Sir Julius Vogel Facts
Sir Julius Vogel (1835-1899) was a New Zealand journalist, financier, politician, and prime minister. He led the country to economic recovery after the post-gold rush depression.
Julius Vogel was born in London on Feb. 24, 1835. At the age of 17 he joined the gold rush to Australia and became editor of the Maryborough and Dunolly Advertiser in Victoria. In 1861 he moved on to Otago, where he helped to start the first daily newspaper in New Zealand. In 1862 he was elected to the provincial house, and the following year he won a seat in the central legislature in Auckland.
Vogel's precise political orientation was difficult to deduce, but he was associated with the conservatives, and in 1869 he became colonial treasurer in the administration headed by William Fox. It was a period of economic depression, following the boom of the gold rush, and Vogel proposed that the government should embark on a policy of heavy borrowing in London for the construction of roads, railways, and other public works, which would create jobs, increase purchasing power, and renew public confidence. It was a philosophy that acquired the label "Vogelism," and although it was widely criticized, it was accepted by Parliament, and the London market responded freely to his appeals.
In 1873 Vogel headed an administration in which he was both prime minister and treasurer. When the provincial governments put obstacles in the path of his policy, they were abolished, and the country thenceforward was governed under a unitary instead of a federal system. Whatever the criticism of the Vogel financial program, the New Zealand economy was buoyant when his prime ministership ended in 1876, and it remained so until the land boom collapsed in 1880.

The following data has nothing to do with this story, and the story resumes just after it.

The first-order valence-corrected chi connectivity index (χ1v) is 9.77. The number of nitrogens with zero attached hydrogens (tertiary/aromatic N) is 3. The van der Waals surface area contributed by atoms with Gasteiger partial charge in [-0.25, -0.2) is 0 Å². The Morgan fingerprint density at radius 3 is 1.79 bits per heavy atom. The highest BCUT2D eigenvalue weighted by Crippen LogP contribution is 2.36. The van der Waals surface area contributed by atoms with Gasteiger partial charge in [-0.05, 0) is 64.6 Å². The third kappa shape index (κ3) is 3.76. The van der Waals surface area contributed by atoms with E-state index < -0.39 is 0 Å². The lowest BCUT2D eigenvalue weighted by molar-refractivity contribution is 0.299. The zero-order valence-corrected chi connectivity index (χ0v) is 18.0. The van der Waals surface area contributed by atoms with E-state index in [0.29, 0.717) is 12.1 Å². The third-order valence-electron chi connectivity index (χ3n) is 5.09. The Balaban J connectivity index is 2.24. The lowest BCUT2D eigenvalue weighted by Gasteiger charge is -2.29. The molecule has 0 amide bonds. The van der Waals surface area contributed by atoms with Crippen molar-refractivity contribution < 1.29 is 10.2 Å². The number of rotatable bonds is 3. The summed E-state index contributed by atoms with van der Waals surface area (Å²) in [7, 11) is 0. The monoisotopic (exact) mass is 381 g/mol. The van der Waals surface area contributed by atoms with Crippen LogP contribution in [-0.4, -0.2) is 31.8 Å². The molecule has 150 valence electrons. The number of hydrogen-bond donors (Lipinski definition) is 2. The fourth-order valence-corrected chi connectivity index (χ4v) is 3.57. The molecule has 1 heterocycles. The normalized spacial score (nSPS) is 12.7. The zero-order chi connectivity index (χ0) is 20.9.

Apart from his specifically financial measures, Vogel was also instrumental in the establishment of a government life-insurance office and in the creation of a public trust office for supervising the estates of deceased persons who had left no provision for the administration of their wills or had appointed the office to administer them. He was responsible for the arrangement whereby colonial loans were issued in the form of inscribed stock, and the Colonial Stock Act of 1877 was introduced by the British government largely as a result of his representations.
Vogel left for London in September 1876 to serve as the New Zealand agent general. He returned to New Zealand in 1882 and two years later took office for the last time in an administration which he led in collaboration with Sir Robert Stout and which lasted three years, until its defeat in 1887. Vogel finally left New Zealand in 1888, returned to live his last years in England, and died in poverty at East Molesey near London on March 12, 1899.
Further Reading on Sir Julius Vogel
Randal M. Burdon, The Life and Times of Sir Julius Vogel (1948), is the standard political biography. W.P. Morrell, The Provincial System in New Zealand (1932; 2d rev. ed. 1964), is a good guide to the politics of the period 1852-1876.